For years there has been concern over just who has been using peer to peer networks that offer illicit copies of copyrighted material. Not all of those concerns come from copyright holders or their agents.
In fact it seems that there is, and has been, a large concern from those using P2P networks. It might seem strange on the surface for alleged pirates to be worried about spies in their midst, but there are lots of people who claim to have reasons to want to use P2P networks that seem reasonable such as: backups for lost discs, etc.
Here's the scoop:
“For years, P2P communities have suspected that affiliates of the RIAA, the MPAA, and others have been haunting P2P networks to look for those who might be swapping copyrighted files. It's more than a hunch; it's well documented that companies like SafeNet (formerly Media Sentry) engage in this sort of work, and that their testimony is routinely produced at trials. It helped to bring down Jammie Thomas, in fact.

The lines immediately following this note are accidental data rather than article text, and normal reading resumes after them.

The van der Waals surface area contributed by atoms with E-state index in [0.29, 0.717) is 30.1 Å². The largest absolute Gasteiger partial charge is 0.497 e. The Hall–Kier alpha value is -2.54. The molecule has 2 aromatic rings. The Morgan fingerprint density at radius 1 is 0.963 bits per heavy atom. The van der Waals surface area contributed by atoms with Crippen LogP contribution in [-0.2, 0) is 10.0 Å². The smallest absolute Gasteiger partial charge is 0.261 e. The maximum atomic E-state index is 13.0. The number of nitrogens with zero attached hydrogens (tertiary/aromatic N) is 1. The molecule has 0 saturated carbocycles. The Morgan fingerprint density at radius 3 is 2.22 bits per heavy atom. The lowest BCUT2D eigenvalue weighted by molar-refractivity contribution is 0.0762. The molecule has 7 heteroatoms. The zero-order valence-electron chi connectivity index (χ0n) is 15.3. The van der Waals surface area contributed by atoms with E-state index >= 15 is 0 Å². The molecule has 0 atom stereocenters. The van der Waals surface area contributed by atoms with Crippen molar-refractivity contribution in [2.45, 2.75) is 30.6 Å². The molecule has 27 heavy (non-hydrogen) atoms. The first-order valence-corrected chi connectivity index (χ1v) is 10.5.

But identifying these organizations is hard. The nature of their business is to remain shadowy, but P2P advocates have spent years compiling "blocklists" of IP ranges that are suspected of belonging to such companies. Connect to a "user" who has an IP address in one of the blocklists and bam: you've just been tracked swapping a file.”
It seems a bit strange to consider that police and other government officials that operate undercover in order to catch criminals have a lot of rules and oversight that are meant to protect potential criminals from entrapment.
It sure would be interesting to find out what rules and regulations these so-called agents have and whether or not they're actually distributing even partial files even with copyright owner consent. That would certainly make for an interesting counter-suit.